U.S. Base Oil Price Report


Lingering Covid-19-related issues and the Memorial Day holiday resulted in a fairly subdued domestic base oils market, but participants clung to hopes that activity would improve as businesses across the United States reopened, more people took to the road, and factories resumed production.

Most refineries and base oil plants had dialed back production to avoid a build-up of inventories as demand for fuels and lubricants has plummeted since lockdowns and other restrictions were implemented almost two months ago. It was still unclear when run rates would increase, as uncertainties continued to cloud business prospects, but a number of refineries have increased run rates as demand for gasoline and diesel has started to climb.

Producers and manufacturers were concentrating efforts on implementing measures to avoid the spread of the virus, while many continued with remote work practices. “As a generalization, the industry is very focused on safety and safe operations, which is paying dividends in the current circumstances,” a source explained, adding that, “Plexiglass barriers, masks, gloves and social distancing is now de rigueur in our operations.” Naturally, all these changes require significant investment and placed a huge burden on the already-strained finances of many companies.

“We have maintained a good amount of business from loyal customers. We worry about the financial strength of some of our customers to be able to pay their bills. Only a very few have been unscathed,” a source conceded. 

For a majority of base oil suppliers, a return to regular demand levels was key. However, blenders and end-users were still working off existing inventories – which were acquired at a time when base oil prices were higher – and appeared hesitant to place large orders as demand for finished products remained lackluster. “I really don’t see the base oil market improving until about mid-June,” a source commented.

While many were confident that a restart of activities at car and tire manufacturing facilities would ensue in an increase in lubricants demand, automakers such as Ford and General Motors were heard to be facing some difficulties in securing raw materials and parts because certain critical suppliers were not ready, or imported components had not yet been delivered.

Factories were also not operating at 100 percent capacity, as staff numbers have been reduced to allow for social distancing. Until more factories reopen with full shifts, demand for industrial oils and metalworking fluids was likely to hover below usual spring levels, a source said.

An increase in driving of passenger cars during the holiday weekend as lockdown measures eased was seen as a positive development, possibly leading to an increase in passenger car motor oil consumption in coming weeks.

Some reports of fresh base stock buying interest have started to surface, with suppliers mentioning a small increase in the number of transactions. “I am pleased to now see a modest uptick in orders, which is quite different from the past two months where order cancellations outnumbered new orders,” a source noted.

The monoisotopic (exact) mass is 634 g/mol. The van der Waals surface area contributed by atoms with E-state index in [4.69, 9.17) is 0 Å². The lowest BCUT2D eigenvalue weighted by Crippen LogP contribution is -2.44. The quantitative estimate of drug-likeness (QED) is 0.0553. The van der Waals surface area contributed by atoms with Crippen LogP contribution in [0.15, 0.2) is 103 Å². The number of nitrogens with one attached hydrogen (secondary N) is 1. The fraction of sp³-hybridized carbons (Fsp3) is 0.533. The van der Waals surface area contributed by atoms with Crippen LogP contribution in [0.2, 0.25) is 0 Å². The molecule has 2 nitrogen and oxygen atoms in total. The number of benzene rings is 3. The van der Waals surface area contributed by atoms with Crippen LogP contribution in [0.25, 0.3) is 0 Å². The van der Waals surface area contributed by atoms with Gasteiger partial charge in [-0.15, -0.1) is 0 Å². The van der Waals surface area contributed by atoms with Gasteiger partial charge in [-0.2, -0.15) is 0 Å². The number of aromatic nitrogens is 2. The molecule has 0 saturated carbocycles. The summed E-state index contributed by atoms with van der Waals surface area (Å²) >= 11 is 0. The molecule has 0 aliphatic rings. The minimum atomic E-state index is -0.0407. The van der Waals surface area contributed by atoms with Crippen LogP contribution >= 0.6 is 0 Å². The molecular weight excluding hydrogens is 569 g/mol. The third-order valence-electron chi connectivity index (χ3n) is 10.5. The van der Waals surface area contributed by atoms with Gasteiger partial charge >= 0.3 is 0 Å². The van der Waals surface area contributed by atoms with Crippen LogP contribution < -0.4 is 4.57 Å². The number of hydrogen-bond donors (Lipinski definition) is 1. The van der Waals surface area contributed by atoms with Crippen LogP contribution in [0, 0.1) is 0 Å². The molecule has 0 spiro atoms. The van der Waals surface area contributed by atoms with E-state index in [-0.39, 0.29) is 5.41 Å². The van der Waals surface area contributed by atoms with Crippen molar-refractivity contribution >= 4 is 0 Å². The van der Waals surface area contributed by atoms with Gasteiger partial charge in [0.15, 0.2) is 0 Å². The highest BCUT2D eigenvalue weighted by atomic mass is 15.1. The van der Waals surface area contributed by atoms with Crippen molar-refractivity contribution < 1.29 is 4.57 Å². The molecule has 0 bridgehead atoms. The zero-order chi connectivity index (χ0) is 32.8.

On the naphthenics front, market players commented that supply and demand appeared to be more balanced than on the paraffinic side, but availabilities were not considered tight, particularly as exports to Europe and Mexico had declined.

Naphthenic base oil producer Calumet was expected to start a routine turnaround at its 6,900 barrels per day naphthenics base oils plant in Princeton, La., in the first half of June. The turnaround was anticipated to last approximately two weeks and may result in tightening conditions.

The slightly improved business environment on both the paraffinic and naphthenic fronts have led suppliers to gradually withdraw discounts and temporary value adjustments or voluntary allowances, with participants sensing that prices had bottomed out.

API Group I grades were heard to be less readily available that Group II cuts as U.S. production is comparatively lower. Volumes of Group III grades imported from South Korea were said to have held steady, or gone down slightly since the beginning of the year, while imports from the Middle East were expected to show an uptick, particularly as a Middle East producer has restarted its base oil plant, following a turnaround. Spot indications for most grades in all categories were heard to have edged up by 20 to 40 cents per gallon during the week, as participants embarked on fresh negotiations.

Climbing feedstock and crude oil values offered further support to base oil numbers. Crude oil futures finished higher on Tuesday on improved demand prospects, a relaxation of lockdown measures in major economies, a reduction in the oil rig count in the U.S. – which is falling at the fastest rate on record – and a large draw in U.S. crude inventories.

On Tuesday, May 26, July WTI futures settled at $34.35 per barrel on the CME/Nymex, and had closed $32.50/bbl for June futures on May 19.

Brent futures for July delivery closed at $36.17/bbl on the CME on May 26, from $34.65/bbl on May 19.

Light Louisiana Sweet crude wholesale spot prices settled at $35.24/bbl on May 22 and had closed at $34.58/bbl on May 18, according to the Energy Information Administration. There was no trading on May 25 due to the Memorial Day holiday.

Low sulfur vacuum gas oil and high sulfur VGO were trading at July WTI plus $4.25/bbl (or $38.60/bbl) on Tuesday, May 26, and were hovering at $38.50/bbl on May 19, according to OPIS/PetroChem Wire assessments.

Lubes’n’Greases Publications shall not be liable for commercial decisions based on the contents of this report.

Historic and current base oil pricing data are available for purchase in Excel format.

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